What intensity for shorter aerobic rides?

Hi! Maybe this has been asked before, but I didn’t find it:

What intensity is best for shorter aerobic rides?

I’m one of those many time crunched cyclists. I’m in my mid forties and only recently started cycling more consistently. Used to be a 400m (hurdles) runner until around 20 years ago. I think following a polarised training approach would make sense, plus some strength training. I can manage to get in a longish (3-4 hours) ride in the weekend, maybe another 1,5-2 hour one on the other weekend day. Gym work and an interval ride mainly on weekdays. I think another endurance ride during the week would be useful, but I have limited time.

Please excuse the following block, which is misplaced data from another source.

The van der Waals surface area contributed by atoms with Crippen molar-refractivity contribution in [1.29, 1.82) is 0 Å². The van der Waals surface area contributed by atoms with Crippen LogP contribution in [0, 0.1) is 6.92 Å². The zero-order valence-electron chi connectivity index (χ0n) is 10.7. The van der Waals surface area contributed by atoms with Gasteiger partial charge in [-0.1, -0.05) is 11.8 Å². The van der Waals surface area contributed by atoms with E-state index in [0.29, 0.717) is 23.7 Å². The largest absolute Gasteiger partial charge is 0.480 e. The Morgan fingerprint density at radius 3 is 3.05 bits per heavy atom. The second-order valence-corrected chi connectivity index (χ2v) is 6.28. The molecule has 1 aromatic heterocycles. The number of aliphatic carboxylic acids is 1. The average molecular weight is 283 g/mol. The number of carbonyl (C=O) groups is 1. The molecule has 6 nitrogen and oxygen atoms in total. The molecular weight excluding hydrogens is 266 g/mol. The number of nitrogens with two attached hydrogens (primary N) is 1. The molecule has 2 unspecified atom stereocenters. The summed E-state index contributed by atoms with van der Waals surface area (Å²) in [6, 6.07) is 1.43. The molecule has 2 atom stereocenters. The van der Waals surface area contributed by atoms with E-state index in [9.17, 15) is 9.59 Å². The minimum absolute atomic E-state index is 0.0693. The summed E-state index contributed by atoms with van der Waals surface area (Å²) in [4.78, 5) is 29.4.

Would it be best to still keep a 60 minute ride (perhaps 90 occasionally) under LT1 (or in zone 2 of a 7 zone model), or would it be better to make that a tempo ride?


@Ilan welcome to the forum!

So there’s a lot to unpack here. In terms of the best intensity for your shorter aerobic rides, there are some general guidelines. You can start with Training Intensity Zones: Research vs. Practice to get a handle on some of those and to set yourself a starting point based on % of maximum HR. Ideally, you should complete some testing to determine training zones if you haven’t already. That way you can set up those zones, get a handle on areas of strengths and weaknesses, and track improvement.